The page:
2) Reading David’s comments got me thinking: whilst expg eff rate is potentially a very good indicator of one facet of a player’s game it does not tell the full story. Given how little time a articular player actually spends on the ball, 95% of a player’s work is done off the ball and his movement, in my view, is equally important as finishing ability if not so:. being a good finisher is not enough if you can’t work yourself into goal scoring opportunities (the opposite of this is perhaps Giroud or Gervinho). Have you looked at ExpG per 90 min played? i.e. how often does a player get into himself into the good goal scoring positions. Whilst this is not perfect because it also depends on his teammates getting the ball to him in that position, it maybe a good proxy to judge the quality of a player’s movement. (and perhaps there is a way to adjust by taking into account the passing accuracy of the team).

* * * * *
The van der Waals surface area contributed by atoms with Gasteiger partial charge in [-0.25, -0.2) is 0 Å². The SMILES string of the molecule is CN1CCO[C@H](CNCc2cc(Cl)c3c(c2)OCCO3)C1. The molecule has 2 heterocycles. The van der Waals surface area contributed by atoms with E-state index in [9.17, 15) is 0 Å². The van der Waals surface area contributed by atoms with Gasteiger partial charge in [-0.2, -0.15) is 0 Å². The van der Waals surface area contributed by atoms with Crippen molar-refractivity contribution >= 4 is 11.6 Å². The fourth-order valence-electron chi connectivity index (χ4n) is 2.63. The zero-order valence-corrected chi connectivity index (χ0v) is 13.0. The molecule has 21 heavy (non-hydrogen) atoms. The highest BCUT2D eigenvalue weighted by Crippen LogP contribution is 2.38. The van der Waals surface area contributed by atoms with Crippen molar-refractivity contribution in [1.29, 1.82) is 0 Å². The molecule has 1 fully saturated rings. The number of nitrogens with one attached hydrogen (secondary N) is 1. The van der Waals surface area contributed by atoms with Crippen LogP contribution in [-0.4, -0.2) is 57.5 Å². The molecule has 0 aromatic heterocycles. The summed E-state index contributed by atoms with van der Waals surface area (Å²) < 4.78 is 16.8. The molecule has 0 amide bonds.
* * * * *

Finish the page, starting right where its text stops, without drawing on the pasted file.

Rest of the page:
Thanks again and look forward to hearing your thoughts

    • Colin Trainor

      I’m glad that the articles are proving thought provoking; and it’s not just one way. The reason why I am sharing many of my findings is because I am hoping to learn a little bit more and fill in some of the gaps that I haven’t been able to cover myself.

      I have never looked at CCC as I prefer not to deal in subjective measures, and I agree with you that I prefer our methof od deciding on the quality of a chance.